A mutation in an Arabidopsis ribose 5-phosphate isomerase reduces cellulose synthesis and is rescued by exogenous uridine

Paul A. Howles, Rosemary J. Birch, David A. Collings, Leigh K. Gebbie, Ursula A. Hurley, Charles H. Hocart, Tony Arioli, Richard E. Williamson*

*Corresponding author for this work

    Research output: Contribution to journalArticlepeer-review

    31 Citations (Scopus)


    The Arabidopsis radial swelling mutant rsw10 showed ballooning of root trichoblasts, a lower than wild-type level of cellulose and altered levels of some monosaccharides in non-cellulosic polysaccharides. Map-based cloning showed that the mutated gene (At1g71100) encodes a ribose 5-phosphate isomerase (RPI) and that the rsw10 mutation replaces a conserved glutamic acid residue with lysine. Although RPI is intimately involved with many biochemical pathways, media supplementation experiments suggest that the visible phenotype results from a defect in the production of pyrimidine-based sugar-nucleotide compounds, most likely uridine 5′-diphosphate-glucose, the presumed substrate of cellulose synthase. Two of three RPI sequences in the nuclear genome are cytoplasmic, while the third has a putative chloroplast transit sequence. The sequence encoding both cytoplasmic enzymes could complement the mutation when expressed behind the CaMV 35S promoter, while fusion of the RSW10 promoter region to the GUS reporter gene established that the gene is expressed in many aerial tissues as well as the roots. The prominence of the rsw10 phenotype in roots probably reflects RSW10 being the only cytosolic RPI in this tissue and the gene encoding the plastid RPI being relatively weakly expressed. We could not, however, detect a decrease in total RPI activity in root extracts. The rsw10 phenotype is prominent near the root tip where cells undergo division, endoreduplication and cell expansion and so are susceptible to a restriction in de novo pyrimidine production. The two cytosolic RPIs probably arose in an ancient duplication event, their present expression patterns representing subfunctionalization of the expression of the original ancestral gene.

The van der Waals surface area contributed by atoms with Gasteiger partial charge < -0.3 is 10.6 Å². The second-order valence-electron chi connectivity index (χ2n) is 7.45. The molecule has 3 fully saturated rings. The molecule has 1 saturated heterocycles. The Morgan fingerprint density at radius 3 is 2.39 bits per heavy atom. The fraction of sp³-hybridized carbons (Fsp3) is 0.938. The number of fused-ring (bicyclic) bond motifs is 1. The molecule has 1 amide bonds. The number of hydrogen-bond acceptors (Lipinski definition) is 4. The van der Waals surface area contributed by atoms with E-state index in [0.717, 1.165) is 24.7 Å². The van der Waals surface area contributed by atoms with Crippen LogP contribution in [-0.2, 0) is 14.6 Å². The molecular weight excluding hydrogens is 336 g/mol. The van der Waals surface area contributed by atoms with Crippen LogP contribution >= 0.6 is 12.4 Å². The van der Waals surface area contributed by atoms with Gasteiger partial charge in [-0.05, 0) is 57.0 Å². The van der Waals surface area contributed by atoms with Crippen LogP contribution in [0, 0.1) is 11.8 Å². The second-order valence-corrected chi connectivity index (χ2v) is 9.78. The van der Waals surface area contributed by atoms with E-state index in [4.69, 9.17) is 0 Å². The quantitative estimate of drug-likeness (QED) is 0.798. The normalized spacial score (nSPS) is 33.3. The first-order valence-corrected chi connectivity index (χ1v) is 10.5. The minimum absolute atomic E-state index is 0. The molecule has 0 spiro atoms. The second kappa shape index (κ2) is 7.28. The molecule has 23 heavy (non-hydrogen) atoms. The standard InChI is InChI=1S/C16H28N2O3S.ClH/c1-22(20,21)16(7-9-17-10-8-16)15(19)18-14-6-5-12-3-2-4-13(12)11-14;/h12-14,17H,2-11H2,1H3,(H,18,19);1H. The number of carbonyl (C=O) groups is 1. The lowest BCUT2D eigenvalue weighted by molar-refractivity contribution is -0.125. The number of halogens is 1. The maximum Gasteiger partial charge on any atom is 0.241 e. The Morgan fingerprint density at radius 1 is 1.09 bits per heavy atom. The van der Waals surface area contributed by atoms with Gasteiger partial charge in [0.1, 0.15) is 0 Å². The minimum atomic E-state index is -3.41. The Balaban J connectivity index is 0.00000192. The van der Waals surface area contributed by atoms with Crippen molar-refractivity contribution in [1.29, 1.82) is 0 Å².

Original languageEnglish
    Pages (from-to)606-618
    Number of pages13
    JournalPlant Journal
    Issue number4
    Publication statusPublished - Nov 2006


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